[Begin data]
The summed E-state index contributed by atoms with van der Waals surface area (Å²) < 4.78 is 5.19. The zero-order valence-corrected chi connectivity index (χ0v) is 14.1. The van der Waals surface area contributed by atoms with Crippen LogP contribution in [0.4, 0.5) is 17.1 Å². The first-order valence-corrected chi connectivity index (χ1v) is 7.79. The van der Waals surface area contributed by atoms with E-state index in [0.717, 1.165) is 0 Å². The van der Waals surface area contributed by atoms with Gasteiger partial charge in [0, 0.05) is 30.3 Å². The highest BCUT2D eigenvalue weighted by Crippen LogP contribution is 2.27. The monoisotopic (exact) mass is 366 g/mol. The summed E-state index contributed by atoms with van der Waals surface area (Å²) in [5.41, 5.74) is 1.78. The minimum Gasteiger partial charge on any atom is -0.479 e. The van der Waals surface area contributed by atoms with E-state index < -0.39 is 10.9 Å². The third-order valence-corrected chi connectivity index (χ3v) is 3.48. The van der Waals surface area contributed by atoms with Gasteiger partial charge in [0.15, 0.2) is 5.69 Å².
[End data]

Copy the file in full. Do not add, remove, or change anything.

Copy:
The summed E-state index contributed by atoms with van der Waals surface area (Å²) < 4.78 is 5.19. The zero-order valence-corrected chi connectivity index (χ0v) is 14.1. The van der Waals surface area contributed by atoms with Crippen LogP contribution in [0.4, 0.5) is 17.1 Å². The first-order valence-corrected chi connectivity index (χ1v) is 7.79. The van der Waals surface area contributed by atoms with E-state index in [0.717, 1.165) is 0 Å². The van der Waals surface area contributed by atoms with Gasteiger partial charge in [0, 0.05) is 30.3 Å². The highest BCUT2D eigenvalue weighted by Crippen LogP contribution is 2.27. The monoisotopic (exact) mass is 366 g/mol. The summed E-state index contributed by atoms with van der Waals surface area (Å²) in [5.41, 5.74) is 1.78. The minimum Gasteiger partial charge on any atom is -0.479 e. The van der Waals surface area contributed by atoms with E-state index < -0.39 is 10.9 Å². The third-order valence-corrected chi connectivity index (χ3v) is 3.48. The van der Waals surface area contributed by atoms with Gasteiger partial charge in [0.15, 0.2) is 5.69 Å².